Revised Construction Standards
Version 3.0 of the ENERGY STAR program took effect January 1, 2012. It incorporates some aspects of sustainability that go beyond energy efficiency. The additional health and safety, quality of work, and durability requirements align well with the work that Michigan affiliates are already doing. The major challenge toward achieving full certification is due to the lack of ENERGY STAR credentialed heating contractors. There are currently so few credentialed contractors in Michigan that many affiliates will not be able to get homes fully certified until this gap is filled. Some of the requirements in the new program also make certification of rehab projects problematic or impossible.
In response to these challenges, Habitat Michigan has established the following recommended procedures that will allow for the continuation of current HFHM programs:
• For new home construction, continued achievement of ENERGY STAR certification under version 3.0 (or version 2.5 for homes permitted in 2011 and completed by June 30, 2012) will qualify homes for HFHM resources. Affiliates unable to partner with a credentialed HVAC contractor should complete and verify all work and checklists required for ENERGY STAR 3.0 certification except for the sections of the HVAC checklists that cannot be completed for lack of a credentialed contractor. Upon final verification, the house will be accepted as though it were certified to version 2.5 of the ENERGY STAR program.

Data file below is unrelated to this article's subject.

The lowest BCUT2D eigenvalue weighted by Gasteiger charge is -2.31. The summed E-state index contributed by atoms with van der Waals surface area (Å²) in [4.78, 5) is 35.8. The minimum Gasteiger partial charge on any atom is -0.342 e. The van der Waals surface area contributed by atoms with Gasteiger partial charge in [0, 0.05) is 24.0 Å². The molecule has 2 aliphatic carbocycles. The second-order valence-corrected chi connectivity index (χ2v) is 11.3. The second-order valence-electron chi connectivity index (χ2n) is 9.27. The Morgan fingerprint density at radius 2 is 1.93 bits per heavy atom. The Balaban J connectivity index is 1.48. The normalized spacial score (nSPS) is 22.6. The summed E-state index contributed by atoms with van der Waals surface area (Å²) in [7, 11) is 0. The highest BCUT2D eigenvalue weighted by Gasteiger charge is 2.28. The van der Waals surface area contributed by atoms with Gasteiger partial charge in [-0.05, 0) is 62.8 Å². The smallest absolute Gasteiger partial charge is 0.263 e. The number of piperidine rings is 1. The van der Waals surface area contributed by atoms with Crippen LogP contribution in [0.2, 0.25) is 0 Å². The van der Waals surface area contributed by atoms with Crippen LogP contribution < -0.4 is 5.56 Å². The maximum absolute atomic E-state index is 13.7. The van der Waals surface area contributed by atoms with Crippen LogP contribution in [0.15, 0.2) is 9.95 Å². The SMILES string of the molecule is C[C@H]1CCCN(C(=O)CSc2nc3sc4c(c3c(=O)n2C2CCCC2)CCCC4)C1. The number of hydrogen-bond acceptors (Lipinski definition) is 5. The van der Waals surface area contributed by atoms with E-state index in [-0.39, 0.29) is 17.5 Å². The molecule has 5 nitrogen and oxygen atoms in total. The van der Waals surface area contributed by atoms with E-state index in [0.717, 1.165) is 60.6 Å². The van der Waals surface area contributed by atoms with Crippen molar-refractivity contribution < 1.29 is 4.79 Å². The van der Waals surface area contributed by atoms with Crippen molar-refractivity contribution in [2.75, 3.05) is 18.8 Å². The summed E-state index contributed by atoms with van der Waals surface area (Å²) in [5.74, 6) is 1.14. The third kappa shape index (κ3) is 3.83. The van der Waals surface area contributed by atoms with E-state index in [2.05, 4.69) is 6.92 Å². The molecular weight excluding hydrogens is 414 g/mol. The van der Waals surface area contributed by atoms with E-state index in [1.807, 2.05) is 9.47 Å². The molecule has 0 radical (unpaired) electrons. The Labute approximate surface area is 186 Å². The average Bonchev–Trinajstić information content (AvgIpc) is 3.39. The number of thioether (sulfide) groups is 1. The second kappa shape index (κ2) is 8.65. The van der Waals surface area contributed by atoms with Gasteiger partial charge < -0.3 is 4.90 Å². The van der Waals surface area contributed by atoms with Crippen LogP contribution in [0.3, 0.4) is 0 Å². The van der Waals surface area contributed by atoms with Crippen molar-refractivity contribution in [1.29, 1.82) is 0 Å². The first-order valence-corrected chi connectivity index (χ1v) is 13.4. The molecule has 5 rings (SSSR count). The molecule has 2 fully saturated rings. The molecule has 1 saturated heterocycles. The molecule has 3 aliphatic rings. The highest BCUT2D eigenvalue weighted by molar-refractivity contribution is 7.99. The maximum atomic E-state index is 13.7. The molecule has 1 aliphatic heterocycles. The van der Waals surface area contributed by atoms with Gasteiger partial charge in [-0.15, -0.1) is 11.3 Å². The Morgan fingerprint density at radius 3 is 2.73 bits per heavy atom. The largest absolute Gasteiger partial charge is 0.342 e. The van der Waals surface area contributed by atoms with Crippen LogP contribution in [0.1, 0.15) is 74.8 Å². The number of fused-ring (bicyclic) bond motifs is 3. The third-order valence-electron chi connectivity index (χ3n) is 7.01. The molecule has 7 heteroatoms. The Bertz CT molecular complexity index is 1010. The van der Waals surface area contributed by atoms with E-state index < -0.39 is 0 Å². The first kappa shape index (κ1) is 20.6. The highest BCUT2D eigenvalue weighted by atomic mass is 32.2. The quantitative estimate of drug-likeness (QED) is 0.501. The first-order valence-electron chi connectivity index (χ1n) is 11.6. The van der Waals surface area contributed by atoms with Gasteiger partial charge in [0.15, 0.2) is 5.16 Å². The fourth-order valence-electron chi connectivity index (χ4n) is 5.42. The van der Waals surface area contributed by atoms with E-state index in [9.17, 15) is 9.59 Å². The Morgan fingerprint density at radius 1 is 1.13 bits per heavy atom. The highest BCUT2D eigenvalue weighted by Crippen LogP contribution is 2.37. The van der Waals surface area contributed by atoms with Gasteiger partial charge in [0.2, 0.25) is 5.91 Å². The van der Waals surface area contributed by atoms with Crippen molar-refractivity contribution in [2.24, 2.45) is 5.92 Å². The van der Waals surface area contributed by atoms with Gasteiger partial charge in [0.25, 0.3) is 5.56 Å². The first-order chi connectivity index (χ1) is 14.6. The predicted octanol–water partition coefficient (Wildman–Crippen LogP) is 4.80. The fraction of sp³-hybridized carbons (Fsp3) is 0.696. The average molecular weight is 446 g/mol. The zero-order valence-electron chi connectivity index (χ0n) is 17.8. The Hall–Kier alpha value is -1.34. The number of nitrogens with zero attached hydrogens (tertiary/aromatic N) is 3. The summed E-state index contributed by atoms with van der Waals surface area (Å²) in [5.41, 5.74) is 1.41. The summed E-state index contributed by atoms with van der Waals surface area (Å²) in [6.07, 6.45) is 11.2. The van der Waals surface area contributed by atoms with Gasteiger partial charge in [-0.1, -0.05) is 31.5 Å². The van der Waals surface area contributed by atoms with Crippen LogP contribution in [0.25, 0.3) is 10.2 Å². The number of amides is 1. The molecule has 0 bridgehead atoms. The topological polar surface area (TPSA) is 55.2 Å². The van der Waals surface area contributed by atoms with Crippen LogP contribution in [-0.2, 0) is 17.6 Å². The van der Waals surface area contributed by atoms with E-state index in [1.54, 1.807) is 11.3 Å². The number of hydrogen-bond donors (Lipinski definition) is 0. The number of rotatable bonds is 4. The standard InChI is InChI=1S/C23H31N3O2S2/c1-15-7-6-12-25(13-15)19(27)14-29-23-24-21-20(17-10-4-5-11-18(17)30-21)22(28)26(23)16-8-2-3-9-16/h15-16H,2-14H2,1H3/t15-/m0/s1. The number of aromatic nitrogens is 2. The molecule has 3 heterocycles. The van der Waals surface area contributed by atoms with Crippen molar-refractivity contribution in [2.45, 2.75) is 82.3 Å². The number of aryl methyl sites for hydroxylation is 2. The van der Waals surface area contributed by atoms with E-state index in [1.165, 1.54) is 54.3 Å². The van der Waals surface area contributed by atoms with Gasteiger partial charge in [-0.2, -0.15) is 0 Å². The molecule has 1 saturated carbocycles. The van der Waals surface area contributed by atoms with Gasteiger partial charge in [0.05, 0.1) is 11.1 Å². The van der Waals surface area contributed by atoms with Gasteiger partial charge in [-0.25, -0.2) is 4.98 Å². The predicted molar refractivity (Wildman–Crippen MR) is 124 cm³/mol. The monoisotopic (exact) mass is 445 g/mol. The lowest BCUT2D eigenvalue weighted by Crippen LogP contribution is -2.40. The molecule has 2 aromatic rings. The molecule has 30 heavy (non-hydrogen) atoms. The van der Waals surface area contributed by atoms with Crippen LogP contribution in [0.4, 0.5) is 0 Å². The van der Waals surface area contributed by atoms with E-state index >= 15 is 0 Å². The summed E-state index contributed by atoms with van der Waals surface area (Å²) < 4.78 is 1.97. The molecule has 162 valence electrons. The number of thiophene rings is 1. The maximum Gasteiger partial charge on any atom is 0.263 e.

• For rehabs and recycled homes, affiliates should utilize their HERS rater to test the home before any work begins and to establish a scope of work to achieve the best health and safety, durability, and energy efficiency upgrades appropriate for the home. These measures are completed along with the rest of the work and the rater performs any required inspections. Upon completion, the home is again tested by the rater and an improvement report is generated and submitted to HFHM.
Please be aware that these criteria may not fulfill the requirements of other funding sources and programs. For example, affiliates working with SHOP funding should fully understand the requirements of that program. For affiliates participating in the 2012 Partners in Sustainable Building program, please contact Thom Phillips or the PSB staff at HFHI to review outstanding projects scheduled for completion by June 30, 2012.